An interview about Adequate Yearly Progress with Bob Harris, a consultant in MEA's Professional Development and Human Rights Department
"No Child Left Behind" Act / ESEA
The Elementary and Secondary Education Act (ESEA), renamed the "No Child Left Behind" (NCLB) Act of 2001, established laudable goals -- high standards and accountability for the learning of all children, regardless of their background or ability.
However, the law must be fundamentally improved and federal lawmakers need to provide adequate funding if NCLB is to achieve it’s goal. Congress has to reauthorize the legislation in 2007, offering an opportunity to make it more workable and more responsive to the real needs of children.
NEA is in the forefront of the effort to improve the federal education law. NEA has developed a comprehensive “Positive Agenda for the ESEA Reauthorization” that spells out detailed recommendations to make the law better. Read more at NEA's NCLB home page.
LANSING – Michigan is one of 10 states approved to participate in a national pilot program that will take into consideration a student’s academic progress over time to help determine whether their school makes Adequate Yearly Progress.
The U.S. Department of Education approved Michigan’s application to participate in a growth model pilot, a decision that allows the state to identify students “on track” toward proficiency within three years. The change means that students who show sufficient progress – but who are not yet proficient – will not count against a school’s AYP status.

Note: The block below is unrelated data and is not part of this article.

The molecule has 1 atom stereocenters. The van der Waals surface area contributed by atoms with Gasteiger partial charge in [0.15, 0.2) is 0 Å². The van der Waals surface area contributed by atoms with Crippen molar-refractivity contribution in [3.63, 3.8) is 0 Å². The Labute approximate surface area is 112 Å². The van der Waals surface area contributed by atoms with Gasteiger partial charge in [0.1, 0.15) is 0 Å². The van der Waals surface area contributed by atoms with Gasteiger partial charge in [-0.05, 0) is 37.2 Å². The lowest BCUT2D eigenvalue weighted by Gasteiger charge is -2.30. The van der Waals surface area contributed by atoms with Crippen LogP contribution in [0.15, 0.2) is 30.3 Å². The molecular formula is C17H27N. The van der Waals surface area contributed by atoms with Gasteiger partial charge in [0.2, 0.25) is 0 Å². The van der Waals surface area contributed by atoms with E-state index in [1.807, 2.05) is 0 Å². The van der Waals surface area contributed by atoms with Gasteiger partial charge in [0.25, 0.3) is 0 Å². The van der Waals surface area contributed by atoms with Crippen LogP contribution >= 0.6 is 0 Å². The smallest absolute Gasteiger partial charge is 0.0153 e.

As a result, a modest number of schools in 2007-08 that had not made AYP under the old formula made sufficient progress to avoid penalties under the law.
The growth model calculations apply only to grades four through eight for the English Language Arts and math tests in the Michigan Educational Assessment Program and MI-Access tests. Those are the only two subjects required by the federal No Child Left Behind Act to be tested and used to determine adequate yearly progress.
The other states approved for the pilot program are: Alaska, Arizona, Arkansas, Delaware, Florida, Iowa, Missouri, North Carolina, Ohio and Tennessee.
Districts must pay if parents want children to receive extra help
Students in some schools identified as “in need of improvement” are eligible for special tutoring. If a child is eligible, the school district must pay for tutoring, small group, or computer instruction in reading or math. This extra help could be provided before or after school, on weekends or during the summer.
Last year, 28 school districts or public school academies were required to offer supplemental services to students. More than 100 supplemental service providers were approved by the Michigan Department of Education to offer services.
In Grand Rapids, for example, 40 supplemental service providers were approved last year, including Sylvan Learning Center, Kumon Math and Reading Centers and others. Some services were provided at home via the Internet.
The state grades providers – of the 28 Grand Rapids providers, none earned an “A.” Half earned either a “C” or “D,” according to state records.
To learn more about supplemental services and to review the list of approved providers, go to www.michigan.gov/mde, click on Adequate Yearly Progress, and look for Supplemental Educational Services.
NEA finalizes priorities for ESEA reauthorization
NEA finalized its legislative priorities for ESEA reauthorization. "NEA's Top Legislative Priorities for ESEA" sets out the Association's seven priority issues as well as the five that would cause NEA to oppose any bill. These legislative priorities are based on NEA's Positive Agenda for the ESEA Reauthorization.
Updated: February 19, 2009 6:27 PM